Issue W/N the SK election is a local election. Held

No. Every part of the statute must be interpreted with reference to its context, and it must be considered together and kept subservient to its general intent. The evident intent of Sec. 74 is to subject an elective local official to recall once during his term, as provided in par. (a) and par. (b). The spirit, rather than the letter of a law, determines its construction. Thus, interpreting the phrase regular local election to include SK election will unduly circumscribe the Code for there will never be a recall election rendering inutile the provision. In interpreting a statute, the Court assumed that the legislature intended to enact an effective law. An interpretation should be avoided under which a statute or provision being construed is defeated, meaningless, inoperative or nugatory.

FACTS: Petitioner was the incumbent Punong Barangay who won during the last regular barangay election. A petition for his recall as Punong Barangay was filed by the registered voters of the barangay. At least 29.30% of the registered voters signed the petition, well above the 25% requirement provided by law. Acting on the petition for recall, public respondent Commission on Elections (COMELEC) resolved to approve the petition and set recall election date. To prevent the holding of recall election, petitioner filed before the Regional Trial Court a petition for injunction which was later dismissed. Petitioner filed petition for certiorari with urgent prayer for injunction, insisting that the recall election is barred by the Sangguniang Kabataan (SK) election under Sec. 74(b) of Local Government Code (LGC) which states that no recall shall take place within one (1) year from the date of the officials assumption to office or one (1) year immediately preceding a regular local election.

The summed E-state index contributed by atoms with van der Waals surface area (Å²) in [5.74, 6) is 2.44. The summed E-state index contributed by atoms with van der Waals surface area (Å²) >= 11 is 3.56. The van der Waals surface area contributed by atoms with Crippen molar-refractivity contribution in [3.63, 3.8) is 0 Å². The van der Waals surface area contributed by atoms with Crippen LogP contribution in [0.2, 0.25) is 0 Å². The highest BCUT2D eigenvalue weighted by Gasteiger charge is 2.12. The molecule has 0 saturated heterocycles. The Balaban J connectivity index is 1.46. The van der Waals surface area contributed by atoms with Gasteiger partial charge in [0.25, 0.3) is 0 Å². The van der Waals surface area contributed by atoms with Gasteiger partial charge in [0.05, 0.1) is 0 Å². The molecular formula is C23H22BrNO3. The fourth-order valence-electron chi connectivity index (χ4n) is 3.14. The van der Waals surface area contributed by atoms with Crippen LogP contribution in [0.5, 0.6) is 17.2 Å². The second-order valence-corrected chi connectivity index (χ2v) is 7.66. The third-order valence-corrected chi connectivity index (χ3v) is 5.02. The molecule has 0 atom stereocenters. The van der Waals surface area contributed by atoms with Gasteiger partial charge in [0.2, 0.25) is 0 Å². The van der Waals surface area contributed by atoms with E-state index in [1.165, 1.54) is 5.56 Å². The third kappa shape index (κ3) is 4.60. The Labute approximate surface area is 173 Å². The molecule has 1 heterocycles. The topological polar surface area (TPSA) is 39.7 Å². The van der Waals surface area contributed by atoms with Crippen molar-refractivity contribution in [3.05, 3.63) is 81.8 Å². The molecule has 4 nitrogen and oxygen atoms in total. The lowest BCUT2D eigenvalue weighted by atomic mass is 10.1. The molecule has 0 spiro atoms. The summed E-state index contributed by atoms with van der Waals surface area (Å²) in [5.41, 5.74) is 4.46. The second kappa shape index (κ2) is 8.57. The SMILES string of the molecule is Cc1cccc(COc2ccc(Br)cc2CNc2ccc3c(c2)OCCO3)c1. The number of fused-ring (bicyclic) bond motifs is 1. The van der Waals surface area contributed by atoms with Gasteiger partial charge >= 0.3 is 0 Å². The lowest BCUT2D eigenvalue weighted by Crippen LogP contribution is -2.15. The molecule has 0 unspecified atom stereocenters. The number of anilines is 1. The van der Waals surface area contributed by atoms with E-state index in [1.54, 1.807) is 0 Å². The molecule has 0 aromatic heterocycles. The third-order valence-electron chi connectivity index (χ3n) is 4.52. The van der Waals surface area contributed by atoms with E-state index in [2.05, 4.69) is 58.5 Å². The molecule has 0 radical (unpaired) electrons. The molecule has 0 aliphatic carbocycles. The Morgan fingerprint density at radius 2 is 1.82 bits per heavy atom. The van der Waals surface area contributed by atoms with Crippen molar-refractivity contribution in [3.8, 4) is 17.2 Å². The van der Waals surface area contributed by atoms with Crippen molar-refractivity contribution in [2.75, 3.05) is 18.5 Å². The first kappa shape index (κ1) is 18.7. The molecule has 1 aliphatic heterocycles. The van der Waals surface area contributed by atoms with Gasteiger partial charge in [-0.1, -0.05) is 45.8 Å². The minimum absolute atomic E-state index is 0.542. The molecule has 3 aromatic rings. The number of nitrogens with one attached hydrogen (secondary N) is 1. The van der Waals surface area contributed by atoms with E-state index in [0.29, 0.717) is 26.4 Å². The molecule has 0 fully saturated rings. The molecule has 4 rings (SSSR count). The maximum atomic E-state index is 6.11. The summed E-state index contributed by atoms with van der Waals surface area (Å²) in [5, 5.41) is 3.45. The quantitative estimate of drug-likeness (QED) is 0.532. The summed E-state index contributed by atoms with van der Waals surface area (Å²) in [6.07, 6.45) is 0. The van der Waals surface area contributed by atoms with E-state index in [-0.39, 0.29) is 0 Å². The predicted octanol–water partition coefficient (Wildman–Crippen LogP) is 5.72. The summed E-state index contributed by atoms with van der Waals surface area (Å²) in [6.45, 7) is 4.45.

ISSUE: Whether or not the prohibition on Sec.74(b) of the LGC may refer to SK elections, where the recall election is for Barangay post. HELD: NO. But petition was dismissed for having become moot and academic. RATIO: Recall election is potentially disruptive of the normal working of the local government unit necessitating additional expenses, hence the prohibition against the conduct of recall election one year immediately preceding the regular local election. The proscription is due to the proximity of the next regular election for the office of the local elective official concerned. The electorate could choose the officials replacement in the said election who certainly has a longer tenure in office than a successor elected through a recall election. It would, therefore, be more in keeping with the intent of the recall provision of the Code to construe regular local election as one referring to an election where the office held by the local elective official sought to be recalled will be contested and be filled by the electorate. By the time of judgment, recall was no longer possible because of the limitation stated under the same Section 74(b) now referred to as Barangay Elections.